The type of fill material used in industrial brushing tools as manufactured by Newark Brush covers a wide range to accommodate all types of brush requirements. In designating fill materials for brushes, certain code letters are used. The code letters used for the three basic types of fill material, wire, plastic, and natural fiber, are shown in the tables below. Beneath each table, the physical characteristics of some of the more commonly used materials are listed.
|No Code||Untempered Steel|
|K||Premium Tempered Steel|
|M||High Carbon Steel|
- Untempered steel wire – for routine work where severe cutting is not required.
- Tempered steel – good cutting edges.
- Special analysis high carbon – hard, good fatigue resistance.
- Stainless steel – for brushing stainless or aluminum. Good non-corrosive propertles.
- Phosphor bronze – non-sparking; for use in explosive atmospheres.
- Brass – non-corrosive, soft.
- Tynex nylon – has highest degree of wear resistance, bend recovery, not very abrasive.
- Polypropylene – durable, resistant to moisture, more abrasive than nylon.
- Polystyrene – abrasive but brittle and not too durable; inexpensive.
|WTD||White Tampico (dry)|
|WTT||White Tampico (Regular Treatment)|
Fill density can be varied considerably. Two brushes of approximately the same diameter, face, and trim length may have a 100-percent difference in fill weight. Densely filled brushes are used where fast-cutting, uniform surface effects or finer surface finishes are required. An “open” structure is used when a whipping or flicking action is desired from the wire. This is obtained by using more deeply crimped wire. A fine crimped wire packs more and gives a more dense brush.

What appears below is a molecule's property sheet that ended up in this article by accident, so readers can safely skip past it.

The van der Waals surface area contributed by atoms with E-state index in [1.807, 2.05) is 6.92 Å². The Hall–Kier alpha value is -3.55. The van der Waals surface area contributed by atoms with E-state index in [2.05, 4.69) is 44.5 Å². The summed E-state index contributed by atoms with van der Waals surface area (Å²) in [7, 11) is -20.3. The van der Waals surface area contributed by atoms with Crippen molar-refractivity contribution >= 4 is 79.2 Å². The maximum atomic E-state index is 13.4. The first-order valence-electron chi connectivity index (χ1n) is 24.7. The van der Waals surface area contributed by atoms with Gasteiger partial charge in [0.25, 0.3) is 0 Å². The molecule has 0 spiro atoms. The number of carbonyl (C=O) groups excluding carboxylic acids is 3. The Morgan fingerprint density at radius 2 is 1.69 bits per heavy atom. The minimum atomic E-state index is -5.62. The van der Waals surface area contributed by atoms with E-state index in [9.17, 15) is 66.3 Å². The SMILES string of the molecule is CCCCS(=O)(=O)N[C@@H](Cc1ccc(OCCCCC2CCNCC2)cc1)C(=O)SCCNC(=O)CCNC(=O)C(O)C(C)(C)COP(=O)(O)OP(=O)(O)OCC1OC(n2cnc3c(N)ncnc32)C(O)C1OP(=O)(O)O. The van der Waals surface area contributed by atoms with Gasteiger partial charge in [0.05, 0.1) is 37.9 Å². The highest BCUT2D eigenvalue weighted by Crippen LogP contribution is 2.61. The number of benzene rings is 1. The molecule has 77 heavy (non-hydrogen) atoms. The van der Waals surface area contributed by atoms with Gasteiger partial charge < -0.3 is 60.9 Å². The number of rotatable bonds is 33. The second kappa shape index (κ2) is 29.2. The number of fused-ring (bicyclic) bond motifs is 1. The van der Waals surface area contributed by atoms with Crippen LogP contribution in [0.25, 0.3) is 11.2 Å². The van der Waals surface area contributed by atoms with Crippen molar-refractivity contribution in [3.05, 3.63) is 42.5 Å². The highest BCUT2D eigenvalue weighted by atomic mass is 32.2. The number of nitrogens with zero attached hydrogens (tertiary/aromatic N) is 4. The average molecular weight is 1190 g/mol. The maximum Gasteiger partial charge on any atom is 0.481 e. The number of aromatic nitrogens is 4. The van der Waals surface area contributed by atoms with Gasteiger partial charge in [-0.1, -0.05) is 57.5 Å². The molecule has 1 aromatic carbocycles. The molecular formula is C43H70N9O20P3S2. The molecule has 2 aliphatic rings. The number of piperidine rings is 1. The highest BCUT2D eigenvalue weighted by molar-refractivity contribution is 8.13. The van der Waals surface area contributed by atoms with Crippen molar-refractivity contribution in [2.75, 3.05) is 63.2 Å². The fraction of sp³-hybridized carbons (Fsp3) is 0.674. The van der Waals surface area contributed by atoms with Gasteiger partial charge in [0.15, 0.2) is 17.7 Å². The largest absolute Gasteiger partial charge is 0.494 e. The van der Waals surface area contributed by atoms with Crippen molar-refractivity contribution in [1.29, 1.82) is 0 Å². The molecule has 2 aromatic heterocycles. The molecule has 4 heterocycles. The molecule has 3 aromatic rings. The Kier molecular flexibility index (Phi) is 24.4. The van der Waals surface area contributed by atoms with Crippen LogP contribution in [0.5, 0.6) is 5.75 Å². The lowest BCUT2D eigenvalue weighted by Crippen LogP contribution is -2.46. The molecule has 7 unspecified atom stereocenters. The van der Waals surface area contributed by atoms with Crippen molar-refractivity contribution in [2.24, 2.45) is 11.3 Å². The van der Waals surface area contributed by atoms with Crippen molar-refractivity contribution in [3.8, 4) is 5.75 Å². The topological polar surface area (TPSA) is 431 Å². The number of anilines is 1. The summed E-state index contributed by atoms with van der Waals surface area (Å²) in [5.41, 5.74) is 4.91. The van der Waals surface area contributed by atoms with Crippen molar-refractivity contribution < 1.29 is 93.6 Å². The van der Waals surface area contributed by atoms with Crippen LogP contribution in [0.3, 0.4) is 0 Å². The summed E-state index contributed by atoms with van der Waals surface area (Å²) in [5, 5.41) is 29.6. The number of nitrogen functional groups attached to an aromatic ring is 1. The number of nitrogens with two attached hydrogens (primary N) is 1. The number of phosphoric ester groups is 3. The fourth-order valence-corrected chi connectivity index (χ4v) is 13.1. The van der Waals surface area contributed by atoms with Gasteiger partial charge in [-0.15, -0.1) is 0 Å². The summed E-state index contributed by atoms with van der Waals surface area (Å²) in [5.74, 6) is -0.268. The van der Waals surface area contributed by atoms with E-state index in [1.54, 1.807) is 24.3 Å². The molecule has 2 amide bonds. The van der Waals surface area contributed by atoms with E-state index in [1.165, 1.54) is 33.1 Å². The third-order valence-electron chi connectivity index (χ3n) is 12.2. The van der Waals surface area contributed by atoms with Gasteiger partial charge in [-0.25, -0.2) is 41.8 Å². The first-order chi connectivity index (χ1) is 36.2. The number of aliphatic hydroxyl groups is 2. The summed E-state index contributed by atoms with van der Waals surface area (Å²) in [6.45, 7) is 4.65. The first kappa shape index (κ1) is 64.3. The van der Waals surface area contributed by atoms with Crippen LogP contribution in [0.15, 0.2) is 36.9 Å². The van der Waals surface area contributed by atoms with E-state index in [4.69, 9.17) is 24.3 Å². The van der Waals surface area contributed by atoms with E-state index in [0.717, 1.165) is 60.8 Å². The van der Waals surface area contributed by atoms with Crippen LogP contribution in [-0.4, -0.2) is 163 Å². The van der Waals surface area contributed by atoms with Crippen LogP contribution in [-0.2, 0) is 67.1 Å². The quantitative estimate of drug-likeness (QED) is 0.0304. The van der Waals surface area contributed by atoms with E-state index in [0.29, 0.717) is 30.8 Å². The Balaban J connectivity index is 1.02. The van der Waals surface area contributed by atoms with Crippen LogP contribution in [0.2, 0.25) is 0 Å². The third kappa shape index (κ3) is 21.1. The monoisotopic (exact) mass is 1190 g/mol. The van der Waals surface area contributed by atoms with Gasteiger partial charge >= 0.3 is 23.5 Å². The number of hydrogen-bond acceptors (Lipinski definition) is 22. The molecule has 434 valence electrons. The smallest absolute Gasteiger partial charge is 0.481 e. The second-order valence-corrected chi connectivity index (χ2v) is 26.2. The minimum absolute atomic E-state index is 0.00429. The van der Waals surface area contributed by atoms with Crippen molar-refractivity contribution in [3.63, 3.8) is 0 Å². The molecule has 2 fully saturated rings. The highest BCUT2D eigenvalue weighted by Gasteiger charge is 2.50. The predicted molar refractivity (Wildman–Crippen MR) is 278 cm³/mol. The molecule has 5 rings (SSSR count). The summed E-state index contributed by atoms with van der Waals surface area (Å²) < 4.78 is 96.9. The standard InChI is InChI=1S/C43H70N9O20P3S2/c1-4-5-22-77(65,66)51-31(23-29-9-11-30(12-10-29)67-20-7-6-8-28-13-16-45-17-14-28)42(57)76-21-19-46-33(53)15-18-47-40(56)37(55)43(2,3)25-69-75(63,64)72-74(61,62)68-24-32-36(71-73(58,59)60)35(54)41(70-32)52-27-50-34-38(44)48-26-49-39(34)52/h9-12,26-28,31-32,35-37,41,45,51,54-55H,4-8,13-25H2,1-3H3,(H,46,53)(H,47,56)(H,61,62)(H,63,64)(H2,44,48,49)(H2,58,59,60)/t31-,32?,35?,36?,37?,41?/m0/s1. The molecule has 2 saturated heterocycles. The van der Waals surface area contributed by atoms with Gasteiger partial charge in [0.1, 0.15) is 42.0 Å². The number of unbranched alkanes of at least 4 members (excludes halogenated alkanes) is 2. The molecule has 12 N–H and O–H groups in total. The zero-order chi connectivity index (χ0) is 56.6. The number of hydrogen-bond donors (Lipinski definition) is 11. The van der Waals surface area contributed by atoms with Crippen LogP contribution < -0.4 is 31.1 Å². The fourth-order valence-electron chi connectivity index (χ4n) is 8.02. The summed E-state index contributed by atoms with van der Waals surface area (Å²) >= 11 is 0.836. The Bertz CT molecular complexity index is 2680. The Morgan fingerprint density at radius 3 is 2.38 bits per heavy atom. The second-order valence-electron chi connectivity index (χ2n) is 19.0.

A short trim gives a hard, stiff brush that is fast cutting and rugged. A short trim provides better control of the brushing surface required for finer, more uniform finishes. Longer trim lengths are used to provide flexibility required when brushing irregular surfaces.
The horsepower required will depend on the surface speed at which the brush operates, the pressure the operator uses in applying the brush to the work, the area of the brush in contact with the work, and the coefficient of friction.
The best speed at which a brush operates must be determined by the requirements of the particular job. The higher the rotary speed, the firmer and harder the brush will be because of centrifugal action. It is for this reason that fine wire brushes operated at high speeds act like coarser brushes at lower speeds. If experience is gained on a job with a certain diameter brush at a given speed, changes of operating conditions can be made without adverse effect by maintaining approximately the same surface speed. Approximate surface speeds for various brush diameters and rotary speeds are shown below.
Newark Brush maintains a modern laboratory equipped with specialized equipment designed to allow evaluations of all types of brushing applications. We have tried to give you a guide to brush selection in the tables above. But we also welcome your inquiries and sample workpieces that can be studied at no cost to you by our Newark Brush Consultants.